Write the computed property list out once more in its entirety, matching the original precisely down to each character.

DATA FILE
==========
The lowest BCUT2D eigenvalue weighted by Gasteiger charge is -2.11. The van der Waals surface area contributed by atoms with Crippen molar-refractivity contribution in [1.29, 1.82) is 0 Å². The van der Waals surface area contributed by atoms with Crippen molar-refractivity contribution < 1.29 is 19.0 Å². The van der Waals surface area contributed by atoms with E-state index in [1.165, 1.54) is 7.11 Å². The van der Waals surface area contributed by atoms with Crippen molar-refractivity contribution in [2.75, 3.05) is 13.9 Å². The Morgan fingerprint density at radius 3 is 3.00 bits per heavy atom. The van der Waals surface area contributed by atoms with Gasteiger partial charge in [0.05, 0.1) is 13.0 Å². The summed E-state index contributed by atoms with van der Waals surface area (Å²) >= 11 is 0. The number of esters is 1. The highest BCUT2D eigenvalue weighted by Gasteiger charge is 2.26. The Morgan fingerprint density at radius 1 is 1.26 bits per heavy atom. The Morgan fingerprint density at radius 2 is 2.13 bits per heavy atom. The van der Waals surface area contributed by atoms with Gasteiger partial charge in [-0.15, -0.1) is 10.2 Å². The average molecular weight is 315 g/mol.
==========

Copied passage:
The lowest BCUT2D eigenvalue weighted by Gasteiger charge is -2.11. The van der Waals surface area contributed by atoms with Crippen molar-refractivity contribution in [1.29, 1.82) is 0 Å². The van der Waals surface area contributed by atoms with Crippen molar-refractivity contribution < 1.29 is 19.0 Å². The van der Waals surface area contributed by atoms with E-state index in [1.165, 1.54) is 7.11 Å². The van der Waals surface area contributed by atoms with Crippen molar-refractivity contribution in [2.75, 3.05) is 13.9 Å². The Morgan fingerprint density at radius 3 is 3.00 bits per heavy atom. The van der Waals surface area contributed by atoms with Gasteiger partial charge in [0.05, 0.1) is 13.0 Å². The summed E-state index contributed by atoms with van der Waals surface area (Å²) >= 11 is 0. The number of esters is 1. The highest BCUT2D eigenvalue weighted by Gasteiger charge is 2.26. The Morgan fingerprint density at radius 1 is 1.26 bits per heavy atom. The Morgan fingerprint density at radius 2 is 2.13 bits per heavy atom. The van der Waals surface area contributed by atoms with Gasteiger partial charge in [-0.15, -0.1) is 10.2 Å². The average molecular weight is 315 g/mol.